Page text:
Tag Archives: BJ the Chicago Kid

Album Stream: Solange – A Seat at the Table

Solange‘s latest, A Seat at the Table, is already drawing whispers as a potential top 10 album contender.  With its quality R&B production and intention to provoke joy and healing while taking the listener on a “journey of self-empowerment,” the project is not one to be missed.  Lil’ Wayne, Sampha, The Dream, BJ The Chicago Kid, Q-Tip and Kelly Rowland also offer incentive to listen below via Spotify.

Album Stream: Anderson Paak – Malibu

Dr. Dre is known for breaking praised artists like Snoop Dogg and Kendrick Lamar.  Now Anderson Paak -heard last year on Compton – is finally shining in his own spotlight.  The well-executed, Funk-filled second studio album, Malibu, by the R&B singer features ScHoolboy Q, The Game, BJ the Chicago Kid, Talib Kweli, Hi-Tek, 9th Wonder, and DJ Khalil.  Listen below.

Album Stream: Joey Bada$$ – “B4.DA.$$”

Stream Joey Bada$$‘ long-awaited debut studio album B4.DA.$$ now available for purchase on his 20th birthday.  Features include Raury, BJ the Chicago Kid and Action Bronson with production from DJ Premier, Hit-Boy and Kirk Knight.

BJ the Chicago Kid feat. Freddie Gibbs – “B.A.M.”

Listen to the new song from B.J. the Chicago Kid featuring Freddie Gibbs called “B.A.M.” that will be on his new M.A.F.E. Project set to drop November 19.

ScHoolboy Q – Oxymoron Album Review


Ever since the world got a taste of King Kendrick Lamar’s fiery flow, fans were left hungry counting down the days Schoolboy Q would offer a second helping from Top Dawg Entertainment via Interscope.  Once the home of his major influence, 50 Cent, and Death Row Records, his first major label release not only revives Gangsta Rap, but also carries on the collective’s torch solidifying them as one of the hottest rap dynasties in the game.

Like Get Rich or Die Tryin’, the 27-year-old LA rapper indulges in traditional egotism, hustling and drug use while also raising awareness about the social injustice taking place in impoverished neighborhoods. He raps about his grandmother exposing him to his first gun and his uncle selling his stereo to appease a drug habit, but the key difference is his motivation for doing dirt. He explains the album’s title was inspired by the fact that he had to engage in criminal activity to provide for his daughter. The former Hoover Crip, who once told RESPECT Magazine he hated rapping because it took away time from her, warms the heart by showing love for his four-year-old, Joy, who has appeared in multiple videos, on the album and its cover.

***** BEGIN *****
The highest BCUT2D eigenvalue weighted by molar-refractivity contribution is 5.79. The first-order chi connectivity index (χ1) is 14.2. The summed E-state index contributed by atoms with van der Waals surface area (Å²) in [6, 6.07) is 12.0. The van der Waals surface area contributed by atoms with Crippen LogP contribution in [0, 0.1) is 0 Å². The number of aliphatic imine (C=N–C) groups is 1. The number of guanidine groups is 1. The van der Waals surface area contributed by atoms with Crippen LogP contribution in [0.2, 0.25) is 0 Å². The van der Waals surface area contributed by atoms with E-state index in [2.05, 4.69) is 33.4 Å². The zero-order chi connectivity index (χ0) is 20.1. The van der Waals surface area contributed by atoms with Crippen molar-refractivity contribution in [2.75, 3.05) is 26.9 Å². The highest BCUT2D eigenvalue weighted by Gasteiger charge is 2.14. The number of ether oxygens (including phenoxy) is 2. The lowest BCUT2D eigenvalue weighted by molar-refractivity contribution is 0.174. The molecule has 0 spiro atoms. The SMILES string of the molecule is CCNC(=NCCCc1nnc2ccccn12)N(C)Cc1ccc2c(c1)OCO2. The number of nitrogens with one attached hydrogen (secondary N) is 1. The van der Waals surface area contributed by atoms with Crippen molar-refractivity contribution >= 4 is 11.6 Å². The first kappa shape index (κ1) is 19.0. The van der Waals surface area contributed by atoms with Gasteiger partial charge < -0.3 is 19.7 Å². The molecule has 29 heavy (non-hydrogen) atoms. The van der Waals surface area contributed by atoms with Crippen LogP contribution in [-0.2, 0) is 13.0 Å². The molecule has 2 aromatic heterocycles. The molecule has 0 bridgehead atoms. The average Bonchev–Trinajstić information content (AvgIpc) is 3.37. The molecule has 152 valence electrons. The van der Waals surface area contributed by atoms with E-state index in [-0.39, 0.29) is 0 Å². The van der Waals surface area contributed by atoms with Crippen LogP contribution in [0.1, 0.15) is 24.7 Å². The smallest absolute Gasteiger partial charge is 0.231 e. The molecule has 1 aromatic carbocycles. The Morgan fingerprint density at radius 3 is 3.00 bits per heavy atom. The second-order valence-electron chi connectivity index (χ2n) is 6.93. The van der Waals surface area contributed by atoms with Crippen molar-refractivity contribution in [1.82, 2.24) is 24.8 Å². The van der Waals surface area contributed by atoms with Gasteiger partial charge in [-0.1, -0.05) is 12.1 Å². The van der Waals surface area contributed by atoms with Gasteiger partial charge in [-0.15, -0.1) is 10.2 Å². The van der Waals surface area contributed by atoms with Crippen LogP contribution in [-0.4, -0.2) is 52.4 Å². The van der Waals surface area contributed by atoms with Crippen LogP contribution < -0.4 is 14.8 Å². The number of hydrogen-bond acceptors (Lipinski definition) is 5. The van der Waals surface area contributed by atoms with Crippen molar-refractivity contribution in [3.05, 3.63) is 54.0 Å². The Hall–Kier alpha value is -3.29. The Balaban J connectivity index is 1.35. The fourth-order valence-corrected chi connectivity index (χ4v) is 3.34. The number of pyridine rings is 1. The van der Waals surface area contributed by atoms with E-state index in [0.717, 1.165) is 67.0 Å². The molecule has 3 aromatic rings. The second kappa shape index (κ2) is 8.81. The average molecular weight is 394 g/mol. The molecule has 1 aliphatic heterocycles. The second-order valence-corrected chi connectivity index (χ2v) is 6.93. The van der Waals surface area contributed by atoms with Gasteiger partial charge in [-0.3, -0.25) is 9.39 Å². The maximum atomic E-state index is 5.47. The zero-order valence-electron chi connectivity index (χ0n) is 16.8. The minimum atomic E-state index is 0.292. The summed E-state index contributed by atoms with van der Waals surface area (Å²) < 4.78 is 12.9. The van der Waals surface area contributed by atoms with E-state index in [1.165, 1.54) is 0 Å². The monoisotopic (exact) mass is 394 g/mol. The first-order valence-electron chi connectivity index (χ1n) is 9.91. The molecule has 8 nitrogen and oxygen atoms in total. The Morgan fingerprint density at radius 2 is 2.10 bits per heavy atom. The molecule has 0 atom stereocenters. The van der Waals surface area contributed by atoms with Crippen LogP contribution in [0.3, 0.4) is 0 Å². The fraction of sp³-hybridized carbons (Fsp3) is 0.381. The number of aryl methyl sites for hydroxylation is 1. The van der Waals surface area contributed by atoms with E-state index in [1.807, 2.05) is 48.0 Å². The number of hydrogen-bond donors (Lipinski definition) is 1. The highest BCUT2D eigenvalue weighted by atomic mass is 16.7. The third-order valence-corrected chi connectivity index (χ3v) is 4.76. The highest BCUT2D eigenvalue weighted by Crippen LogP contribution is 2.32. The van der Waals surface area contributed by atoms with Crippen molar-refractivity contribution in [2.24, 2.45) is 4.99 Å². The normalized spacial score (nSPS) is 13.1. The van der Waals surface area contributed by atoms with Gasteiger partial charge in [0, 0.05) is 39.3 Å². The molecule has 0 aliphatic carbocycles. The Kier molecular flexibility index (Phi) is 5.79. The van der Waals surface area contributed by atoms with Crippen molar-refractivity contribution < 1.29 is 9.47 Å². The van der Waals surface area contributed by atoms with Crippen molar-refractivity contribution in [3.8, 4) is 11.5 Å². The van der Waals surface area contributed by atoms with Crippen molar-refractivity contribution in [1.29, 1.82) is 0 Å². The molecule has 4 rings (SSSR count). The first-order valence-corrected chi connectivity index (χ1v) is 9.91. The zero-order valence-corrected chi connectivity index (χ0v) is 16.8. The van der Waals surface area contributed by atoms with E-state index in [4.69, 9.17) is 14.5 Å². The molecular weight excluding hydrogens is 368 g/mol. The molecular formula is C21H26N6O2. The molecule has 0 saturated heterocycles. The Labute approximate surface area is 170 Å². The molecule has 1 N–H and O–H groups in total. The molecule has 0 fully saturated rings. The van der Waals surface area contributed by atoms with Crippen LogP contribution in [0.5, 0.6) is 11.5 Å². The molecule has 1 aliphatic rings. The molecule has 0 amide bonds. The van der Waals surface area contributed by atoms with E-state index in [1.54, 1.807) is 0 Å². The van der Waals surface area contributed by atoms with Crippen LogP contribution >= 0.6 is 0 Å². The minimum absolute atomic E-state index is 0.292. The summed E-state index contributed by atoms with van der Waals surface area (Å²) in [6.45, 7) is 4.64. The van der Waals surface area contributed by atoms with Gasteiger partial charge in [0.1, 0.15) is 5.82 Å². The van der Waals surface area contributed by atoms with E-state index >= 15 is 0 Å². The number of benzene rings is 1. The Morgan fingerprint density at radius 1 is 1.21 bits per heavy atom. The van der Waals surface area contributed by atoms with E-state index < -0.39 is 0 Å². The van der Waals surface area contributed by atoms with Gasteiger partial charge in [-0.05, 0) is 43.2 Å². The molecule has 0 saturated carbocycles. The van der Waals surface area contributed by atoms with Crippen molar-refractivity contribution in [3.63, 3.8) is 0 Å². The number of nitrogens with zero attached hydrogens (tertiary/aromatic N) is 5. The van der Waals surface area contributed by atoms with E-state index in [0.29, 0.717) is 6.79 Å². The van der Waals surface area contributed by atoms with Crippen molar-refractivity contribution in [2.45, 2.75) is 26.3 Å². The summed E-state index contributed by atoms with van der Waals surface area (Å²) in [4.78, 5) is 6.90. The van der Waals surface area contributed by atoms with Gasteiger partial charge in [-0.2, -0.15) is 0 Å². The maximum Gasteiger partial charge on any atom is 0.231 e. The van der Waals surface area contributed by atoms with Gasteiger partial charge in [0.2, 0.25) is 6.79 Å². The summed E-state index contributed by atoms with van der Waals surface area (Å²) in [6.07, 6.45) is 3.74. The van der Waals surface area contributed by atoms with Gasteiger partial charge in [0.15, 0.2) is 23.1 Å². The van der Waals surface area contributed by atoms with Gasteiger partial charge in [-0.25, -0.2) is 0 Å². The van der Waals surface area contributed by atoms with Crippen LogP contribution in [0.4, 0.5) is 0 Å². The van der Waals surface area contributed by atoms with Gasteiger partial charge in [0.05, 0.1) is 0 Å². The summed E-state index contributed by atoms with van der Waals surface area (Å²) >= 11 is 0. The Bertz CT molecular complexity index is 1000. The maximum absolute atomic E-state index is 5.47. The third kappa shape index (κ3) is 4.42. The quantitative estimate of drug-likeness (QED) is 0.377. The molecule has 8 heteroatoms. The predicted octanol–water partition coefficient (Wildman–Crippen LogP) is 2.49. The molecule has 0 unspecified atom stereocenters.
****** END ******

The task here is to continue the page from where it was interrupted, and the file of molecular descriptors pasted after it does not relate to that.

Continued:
Keeping themes alive from his prior work, Q continues to glorify violence with shoot-em-up statements like, “Liable to drive-by on a summer day/July 4th will be in June,” and partakes in gangbangin’ with Jay Rock on Pharrell’s “Los Awesome.” He paints vivid scenes of the poverty and crime he observed growing up on “Hoover Street” and gets contemplative on the exceptional “Blind Threats” with Raekwon. “Why the ones who commit the worst sins live the best?” he asks on a mellow beat composed of a xylophone and somber strings produced by LordQuest.

On the slowed down “His and Her Friend,” Q addresses his battle with drugs by cleverly personifying Oxy and gets even more personal on “Prescription” where he recounts his dependency on pills. As Joy tries to wake him out of his stupor, he confesses, “Prescription drugs, I fell in love/My little secret, she gon’ kill a thug/My body numb, she like to give me hugs.”

Adding West Coast flavor and paying homage to Gangsta Rap’s origins, he collaborates with Pomona O.G. Suga Free to describe the sordid lifestyle of pimpin’ on “Grooveline Pt. 2.” He gets help from LA legend Kurupt and Tyler, the Creator on standout “The Purge,” but the track is more sonically suitable for an Odd Future mixtape.

Joints dedicated to getting faded like “Hell of a Night,” and the surprisingly suave “Studio” for the ladies with BJ the Chicago Kid balance out the work, but more importantly, give it considerable mass appeal.

Already peaking at the number one spot twice on iTunes, Schoolboy spares no feelings by warning fellow TDE member that he’s ready to steal his crown. On “Break the Bank” he spits, “Tell Kendrick move from the throne, I came for it,” over Alchemist’s production brimming with piano loops that sound like the score to a nightmare sequence.

Described by Q as “not for da insecure” and “darker as a whole,” Oxymoron’s stark tales from the hood linger on production less upbeat than his last album, Habits and Contradictions, and it does not quite match the stature of Kendrick’s good kid, m.A.A.d city. While Oxymoron definitely gratifies with its insightful lyrics and A-List guests, it is difficult to top the impact of listening to Kendrick’s original and captivating narrative for the first time. Fans expecting Q to broaden his standard range may be left hoping for fresh subject matter, but the overwhelming premature praise from both fans and critics alike may just make him a contender for man of the year.